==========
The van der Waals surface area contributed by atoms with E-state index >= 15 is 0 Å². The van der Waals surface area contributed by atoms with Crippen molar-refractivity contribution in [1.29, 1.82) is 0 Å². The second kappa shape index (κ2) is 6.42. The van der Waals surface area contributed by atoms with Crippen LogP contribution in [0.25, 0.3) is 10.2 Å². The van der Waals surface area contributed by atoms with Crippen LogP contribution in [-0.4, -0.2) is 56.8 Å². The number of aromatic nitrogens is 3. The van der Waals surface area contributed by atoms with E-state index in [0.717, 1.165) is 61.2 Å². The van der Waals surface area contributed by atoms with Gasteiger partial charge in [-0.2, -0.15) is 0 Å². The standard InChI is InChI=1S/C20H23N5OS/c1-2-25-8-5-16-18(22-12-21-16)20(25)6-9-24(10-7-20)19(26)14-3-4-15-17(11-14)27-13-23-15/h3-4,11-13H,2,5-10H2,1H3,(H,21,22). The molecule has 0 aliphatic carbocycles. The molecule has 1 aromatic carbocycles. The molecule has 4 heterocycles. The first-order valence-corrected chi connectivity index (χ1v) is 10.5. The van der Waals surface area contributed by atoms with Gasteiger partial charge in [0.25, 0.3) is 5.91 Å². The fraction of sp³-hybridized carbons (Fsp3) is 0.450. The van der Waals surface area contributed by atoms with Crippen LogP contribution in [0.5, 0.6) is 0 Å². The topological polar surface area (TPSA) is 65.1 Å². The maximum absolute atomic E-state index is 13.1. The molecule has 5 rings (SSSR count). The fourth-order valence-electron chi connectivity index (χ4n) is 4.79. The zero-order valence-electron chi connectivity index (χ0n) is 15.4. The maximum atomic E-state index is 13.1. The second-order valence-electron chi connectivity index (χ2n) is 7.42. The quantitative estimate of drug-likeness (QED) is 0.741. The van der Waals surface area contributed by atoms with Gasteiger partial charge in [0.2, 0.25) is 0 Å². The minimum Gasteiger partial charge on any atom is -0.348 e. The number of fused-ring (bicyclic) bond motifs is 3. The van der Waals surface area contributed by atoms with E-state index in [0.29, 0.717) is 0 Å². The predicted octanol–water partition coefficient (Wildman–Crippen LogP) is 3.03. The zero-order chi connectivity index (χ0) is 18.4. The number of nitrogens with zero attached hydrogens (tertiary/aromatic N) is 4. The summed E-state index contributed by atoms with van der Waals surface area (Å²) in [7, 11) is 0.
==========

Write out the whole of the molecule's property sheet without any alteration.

The van der Waals surface area contributed by atoms with E-state index >= 15 is 0 Å². The van der Waals surface area contributed by atoms with Crippen molar-refractivity contribution in [1.29, 1.82) is 0 Å². The second kappa shape index (κ2) is 6.42. The van der Waals surface area contributed by atoms with Crippen LogP contribution in [0.25, 0.3) is 10.2 Å². The van der Waals surface area contributed by atoms with Crippen LogP contribution in [-0.4, -0.2) is 56.8 Å². The number of aromatic nitrogens is 3. The van der Waals surface area contributed by atoms with E-state index in [0.717, 1.165) is 61.2 Å². The van der Waals surface area contributed by atoms with Gasteiger partial charge in [-0.2, -0.15) is 0 Å². The standard InChI is InChI=1S/C20H23N5OS/c1-2-25-8-5-16-18(22-12-21-16)20(25)6-9-24(10-7-20)19(26)14-3-4-15-17(11-14)27-13-23-15/h3-4,11-13H,2,5-10H2,1H3,(H,21,22). The molecule has 0 aliphatic carbocycles. The molecule has 1 aromatic carbocycles. The molecule has 4 heterocycles. The first-order valence-corrected chi connectivity index (χ1v) is 10.5. The van der Waals surface area contributed by atoms with Gasteiger partial charge in [0.25, 0.3) is 5.91 Å². The fraction of sp³-hybridized carbons (Fsp3) is 0.450. The van der Waals surface area contributed by atoms with Crippen LogP contribution in [0.5, 0.6) is 0 Å². The topological polar surface area (TPSA) is 65.1 Å². The maximum absolute atomic E-state index is 13.1. The molecule has 5 rings (SSSR count). The fourth-order valence-electron chi connectivity index (χ4n) is 4.79. The zero-order valence-electron chi connectivity index (χ0n) is 15.4. The maximum atomic E-state index is 13.1. The second-order valence-electron chi connectivity index (χ2n) is 7.42. The quantitative estimate of drug-likeness (QED) is 0.741. The van der Waals surface area contributed by atoms with Gasteiger partial charge in [0.2, 0.25) is 0 Å². The minimum Gasteiger partial charge on any atom is -0.348 e. The number of fused-ring (bicyclic) bond motifs is 3. The van der Waals surface area contributed by atoms with E-state index in [0.29, 0.717) is 0 Å². The predicted octanol–water partition coefficient (Wildman–Crippen LogP) is 3.03. The zero-order chi connectivity index (χ0) is 18.4. The number of nitrogens with zero attached hydrogens (tertiary/aromatic N) is 4. The summed E-state index contributed by atoms with van der Waals surface area (Å²) in [7, 11) is 0.